November 5, 2007
Children feel three main emotions when they are abused:
1. Fear that they will be hurt or humiliated or blamed.
2. Anger that they are like prey, helpless and powerless.
3. Shame because they are sure it’s their fault. When anything goes wrong, kids blame themselves.
One out of every three girls will have been sexually abused before the age of 18 in the US; worldwide, the figures are even higher. The fact that it happened at this school, whose founder, Oprah Winfrey, stands for the welfare of girls and women around the world and whose very purpose in opening the school was to provide a protective and caring environment for girls, shows just how pervasive this problem is.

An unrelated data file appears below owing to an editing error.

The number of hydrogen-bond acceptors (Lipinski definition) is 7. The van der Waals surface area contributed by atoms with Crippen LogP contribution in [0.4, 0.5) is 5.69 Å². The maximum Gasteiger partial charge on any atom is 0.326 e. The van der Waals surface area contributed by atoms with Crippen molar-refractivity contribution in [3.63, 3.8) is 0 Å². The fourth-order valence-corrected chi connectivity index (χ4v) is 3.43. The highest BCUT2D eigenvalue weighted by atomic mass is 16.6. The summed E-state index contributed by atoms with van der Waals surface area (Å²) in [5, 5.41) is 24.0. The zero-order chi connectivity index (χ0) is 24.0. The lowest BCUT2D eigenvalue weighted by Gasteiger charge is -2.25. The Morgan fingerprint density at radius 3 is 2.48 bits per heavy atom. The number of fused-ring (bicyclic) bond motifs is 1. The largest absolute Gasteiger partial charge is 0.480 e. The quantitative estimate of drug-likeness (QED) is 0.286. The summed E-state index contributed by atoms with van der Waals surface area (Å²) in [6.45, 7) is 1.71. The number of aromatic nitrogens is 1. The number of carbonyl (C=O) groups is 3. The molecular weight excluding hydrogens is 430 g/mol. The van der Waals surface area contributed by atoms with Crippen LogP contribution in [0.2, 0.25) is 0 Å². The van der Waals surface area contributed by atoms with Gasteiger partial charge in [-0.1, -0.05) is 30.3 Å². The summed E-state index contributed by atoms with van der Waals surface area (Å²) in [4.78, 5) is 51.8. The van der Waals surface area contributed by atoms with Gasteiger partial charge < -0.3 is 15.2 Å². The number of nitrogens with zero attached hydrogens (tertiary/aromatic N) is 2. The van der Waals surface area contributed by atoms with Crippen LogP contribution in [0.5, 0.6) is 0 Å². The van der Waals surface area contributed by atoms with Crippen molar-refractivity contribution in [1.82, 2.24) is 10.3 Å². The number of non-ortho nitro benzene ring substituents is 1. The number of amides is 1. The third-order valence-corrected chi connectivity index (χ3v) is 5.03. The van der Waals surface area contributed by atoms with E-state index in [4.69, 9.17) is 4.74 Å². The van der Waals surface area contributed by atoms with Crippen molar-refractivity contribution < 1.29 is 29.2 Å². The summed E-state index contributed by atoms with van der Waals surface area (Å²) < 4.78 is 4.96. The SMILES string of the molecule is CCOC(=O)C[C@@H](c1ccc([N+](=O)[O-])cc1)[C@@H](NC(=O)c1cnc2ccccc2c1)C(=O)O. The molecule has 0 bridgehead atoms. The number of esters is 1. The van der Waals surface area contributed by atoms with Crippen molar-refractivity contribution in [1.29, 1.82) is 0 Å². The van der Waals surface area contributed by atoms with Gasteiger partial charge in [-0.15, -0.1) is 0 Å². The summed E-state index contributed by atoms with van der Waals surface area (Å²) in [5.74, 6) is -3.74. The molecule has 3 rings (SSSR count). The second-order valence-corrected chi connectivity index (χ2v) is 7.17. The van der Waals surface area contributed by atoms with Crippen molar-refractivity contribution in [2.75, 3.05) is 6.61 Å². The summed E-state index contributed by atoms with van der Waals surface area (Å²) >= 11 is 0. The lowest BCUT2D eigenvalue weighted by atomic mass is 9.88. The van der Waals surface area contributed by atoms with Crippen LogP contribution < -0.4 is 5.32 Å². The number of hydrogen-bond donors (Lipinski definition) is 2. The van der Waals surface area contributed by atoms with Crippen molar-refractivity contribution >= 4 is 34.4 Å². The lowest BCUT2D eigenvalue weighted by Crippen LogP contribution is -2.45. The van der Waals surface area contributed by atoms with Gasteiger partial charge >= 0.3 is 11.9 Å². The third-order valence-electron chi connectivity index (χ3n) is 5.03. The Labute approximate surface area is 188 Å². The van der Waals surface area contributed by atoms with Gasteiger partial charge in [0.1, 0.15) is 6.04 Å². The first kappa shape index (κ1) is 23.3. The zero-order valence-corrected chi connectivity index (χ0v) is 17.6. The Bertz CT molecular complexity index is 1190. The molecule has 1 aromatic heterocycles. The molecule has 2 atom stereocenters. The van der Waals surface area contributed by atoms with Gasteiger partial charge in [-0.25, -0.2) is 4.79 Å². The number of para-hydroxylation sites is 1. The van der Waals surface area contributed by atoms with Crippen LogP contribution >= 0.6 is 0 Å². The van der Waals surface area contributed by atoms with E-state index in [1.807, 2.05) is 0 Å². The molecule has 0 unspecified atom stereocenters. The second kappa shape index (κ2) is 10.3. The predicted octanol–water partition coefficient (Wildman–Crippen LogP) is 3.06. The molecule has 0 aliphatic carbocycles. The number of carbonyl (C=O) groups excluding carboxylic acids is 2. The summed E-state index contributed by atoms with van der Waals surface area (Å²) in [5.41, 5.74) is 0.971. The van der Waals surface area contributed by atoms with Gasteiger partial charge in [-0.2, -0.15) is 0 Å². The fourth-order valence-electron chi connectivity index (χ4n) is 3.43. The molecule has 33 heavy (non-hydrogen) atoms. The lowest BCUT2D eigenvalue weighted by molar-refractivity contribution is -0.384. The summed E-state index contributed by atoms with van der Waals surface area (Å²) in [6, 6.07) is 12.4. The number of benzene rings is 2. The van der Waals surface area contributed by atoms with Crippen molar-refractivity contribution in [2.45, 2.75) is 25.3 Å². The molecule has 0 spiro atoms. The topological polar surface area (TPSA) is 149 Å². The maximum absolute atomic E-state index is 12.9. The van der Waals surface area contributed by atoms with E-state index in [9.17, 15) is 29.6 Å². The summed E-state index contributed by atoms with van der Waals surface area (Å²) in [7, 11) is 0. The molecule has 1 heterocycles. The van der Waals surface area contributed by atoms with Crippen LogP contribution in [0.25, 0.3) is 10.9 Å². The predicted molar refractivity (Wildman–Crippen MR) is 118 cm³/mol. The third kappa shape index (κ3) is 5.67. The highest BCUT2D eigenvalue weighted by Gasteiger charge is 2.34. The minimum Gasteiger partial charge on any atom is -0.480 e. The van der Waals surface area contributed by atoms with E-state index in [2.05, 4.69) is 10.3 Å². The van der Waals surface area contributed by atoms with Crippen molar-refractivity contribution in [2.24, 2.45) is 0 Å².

What I’ve learned from working with thousands of abuse victims is that abuse destroys children’s basic sense of place and safety in the world, especially when it’s inflicted by our own family or caregivers. If not treated, it tends to show up later as illness and addiction. The key is treatment to remove the fear, anger, and shame that come with abuse. There are therapies that address this problem and can undo the damage—the sooner the better. It will be crucial to involve the parents so that the children don’t feel they have a terrible secret they have to keep.